Monday, January 02, 2006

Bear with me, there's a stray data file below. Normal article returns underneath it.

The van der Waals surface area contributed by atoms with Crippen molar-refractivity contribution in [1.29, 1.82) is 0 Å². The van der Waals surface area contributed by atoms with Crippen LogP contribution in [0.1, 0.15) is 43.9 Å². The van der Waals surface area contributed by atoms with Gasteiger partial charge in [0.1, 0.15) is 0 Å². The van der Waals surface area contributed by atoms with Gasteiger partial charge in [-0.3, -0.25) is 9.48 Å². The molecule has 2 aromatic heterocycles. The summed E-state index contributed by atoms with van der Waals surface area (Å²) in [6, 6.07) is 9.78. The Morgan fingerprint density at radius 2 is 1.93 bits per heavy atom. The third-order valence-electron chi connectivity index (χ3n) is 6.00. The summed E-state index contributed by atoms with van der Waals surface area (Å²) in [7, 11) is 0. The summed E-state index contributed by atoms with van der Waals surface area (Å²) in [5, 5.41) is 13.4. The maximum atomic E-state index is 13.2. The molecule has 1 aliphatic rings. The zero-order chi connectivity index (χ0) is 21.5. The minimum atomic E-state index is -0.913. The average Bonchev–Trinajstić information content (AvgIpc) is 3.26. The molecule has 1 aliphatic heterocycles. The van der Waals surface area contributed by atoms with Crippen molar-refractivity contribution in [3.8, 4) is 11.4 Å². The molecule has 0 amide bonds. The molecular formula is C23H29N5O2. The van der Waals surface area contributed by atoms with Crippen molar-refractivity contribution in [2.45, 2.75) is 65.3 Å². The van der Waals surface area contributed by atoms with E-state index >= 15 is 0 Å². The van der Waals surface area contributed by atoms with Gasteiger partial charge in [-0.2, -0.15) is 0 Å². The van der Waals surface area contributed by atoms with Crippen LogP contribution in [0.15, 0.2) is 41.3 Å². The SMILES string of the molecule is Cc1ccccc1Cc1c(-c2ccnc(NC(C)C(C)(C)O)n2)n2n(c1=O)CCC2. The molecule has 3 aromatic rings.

New Year's Eve had the bright idea of walking the kids down to Ashfield Park where, from Ormond Street running parallel on the eastern border, there is an improbable view of Sydney Harbour Bridge, around which the annual fireworks display is concentrated. Having discovered they were not interested in Elvis (there was a re-run of the excellent program Classic Albums on TV), at about 8.40 we gathered up our sparklers and went out. It was a balmy night, heavy with the scent of frangi pani. We crossed Liverpool Road and went up Pembroke Street to the park, to find an amazing scene in progress. Ormond Street was packed with people who'd had the same idea as we did ... and the playground in the park adjoining, the one presided over by Mary Poppins, was packed with children, lithe dark shapes swarming in and over and around the equipment. The crowd was about half Indian and half Chinese, with just a sprinkling of Anglos and one or two Polynesian families. I was surprised by the number of Indians, only because in Ashfield itself I'm less aware of their presence than I am of the Chinese and Polynesians. Anyway, it was a very nice atmos, about as far from the usual boozing, boasting and brawling as can be imagined. The fireworks display itself, at that distance, was as if seen through the wrong end of a telescope: perfect, far away, miniatures. The much vaunted heart on the bridge we could not see at all, or perhaps that went off at midnight, whereas this was the nine o'clock kid's show. After it was over, we lit up our sparklers, giving one to a small Chinese girl of about two who had perhaps, from the way her eyes shone, not seen one before. Then my boys dispersed among the great crowd of other children. Jesse soon linked up with a Polynesian kid called Dillon, then they were joined by a chubby Chinese boy and started roaming round in a gang; while Liamh tagged along when he could, with frequent visits back to home base for reassurance. I was sitting up on a bank on some grass under a tree when a young Indian couple with two kids came and sat down nearby. I'd been watching the father helping his son onto the flying fox, just as I'd been helping mine a few minutes before. He made a greeting, I replied, saying I hoped 2006 would be a good year for him. He laughed. I've been hoping that for ten years now, he said. For me, it's longer than that, I said. That is what we live on, he went on, hopes, and laughed again. His wife, who was plump as he was thin, gathered her sari around her. Their children were small and it was time for them to go. We hung around for another hour or so I guess, before ambling home again. It was such a calm, happy, even joyful, occcasion. Pure joy, like you don't often find.